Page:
This brief summary of a New England Journal article caught my attention yesterday.
An audit study in which research assistants posing as mothers made paired calls to the same clinic and attempted to schedule an appointment for a child needing specialty care, one month apart, with insurance status as the only variable, found:
- 54% of the calls involved a request for information about the child’s insurance type before the caller was told whether an appointment could be scheduled; the type of insurance coverage was the first question asked in 52% of these calls.
- 66% of those who mentioned Medicaid-CHIP (Children’s Health Insurance Program) were denied appointments, compared with 11% percent who said they had private insurance.
- In 89 clinics that accepted both kinds of patients, the waiting time for callers who said they had Medicaid was an average of 22.1 days longer than for those who said they had private insurance.
As unfair as this may seem, one can hardly blame the physician and practice managers who, in an increasingly difficult economic environment, know that seeing Medicaid patients will end up costing them more than they receive.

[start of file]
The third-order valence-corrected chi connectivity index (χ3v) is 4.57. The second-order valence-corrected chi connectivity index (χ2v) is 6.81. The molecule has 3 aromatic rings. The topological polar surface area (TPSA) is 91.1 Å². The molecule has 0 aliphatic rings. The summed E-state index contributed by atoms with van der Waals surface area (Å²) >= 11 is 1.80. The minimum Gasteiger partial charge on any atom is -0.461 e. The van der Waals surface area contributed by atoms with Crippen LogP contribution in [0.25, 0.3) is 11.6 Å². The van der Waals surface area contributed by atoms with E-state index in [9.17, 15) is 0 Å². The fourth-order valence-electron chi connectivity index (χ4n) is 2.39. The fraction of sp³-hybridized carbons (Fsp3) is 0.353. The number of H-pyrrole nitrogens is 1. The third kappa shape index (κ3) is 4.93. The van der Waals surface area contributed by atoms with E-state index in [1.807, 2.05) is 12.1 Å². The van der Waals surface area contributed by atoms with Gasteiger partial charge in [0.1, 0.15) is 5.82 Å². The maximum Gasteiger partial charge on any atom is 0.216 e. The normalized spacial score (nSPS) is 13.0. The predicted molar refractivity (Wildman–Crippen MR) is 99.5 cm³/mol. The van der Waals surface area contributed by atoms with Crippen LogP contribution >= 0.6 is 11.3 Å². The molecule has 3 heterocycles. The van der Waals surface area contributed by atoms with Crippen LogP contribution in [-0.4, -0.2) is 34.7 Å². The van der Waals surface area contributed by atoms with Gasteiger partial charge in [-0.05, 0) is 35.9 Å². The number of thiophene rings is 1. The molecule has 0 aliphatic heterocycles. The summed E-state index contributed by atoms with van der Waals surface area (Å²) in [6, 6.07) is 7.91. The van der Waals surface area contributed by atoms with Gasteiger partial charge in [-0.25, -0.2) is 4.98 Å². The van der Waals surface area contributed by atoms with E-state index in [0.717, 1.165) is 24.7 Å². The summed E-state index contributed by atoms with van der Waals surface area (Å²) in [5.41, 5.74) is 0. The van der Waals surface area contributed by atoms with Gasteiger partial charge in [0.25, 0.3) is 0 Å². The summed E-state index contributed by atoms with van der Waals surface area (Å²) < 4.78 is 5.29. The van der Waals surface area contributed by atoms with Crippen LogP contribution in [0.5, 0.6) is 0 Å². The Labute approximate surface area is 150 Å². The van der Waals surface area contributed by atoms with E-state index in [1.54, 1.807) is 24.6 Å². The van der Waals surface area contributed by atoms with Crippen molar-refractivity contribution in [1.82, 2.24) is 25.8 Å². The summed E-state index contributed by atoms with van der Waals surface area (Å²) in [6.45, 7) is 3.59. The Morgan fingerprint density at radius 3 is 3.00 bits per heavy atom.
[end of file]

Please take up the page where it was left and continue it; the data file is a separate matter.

This news echoes a more dire article, The Most Difficult Budget Year, by Randy Edwards in Hospitals and Health Systems, detailing the nationwide fallout of the budget crisis Medicaid and the curtailing of other programs, particularly community health centers, for the truly needy.
If there is a silver lining, and it is certainly not there for those with current needs, it is that this is the edge of the health care cost crisis’ impact. As more health programs hit a financial wall, the pressure to actually innovate and manage the overwhelmingly wasteful processes in health care will get more traction and ultimately change the ways that care is delivered.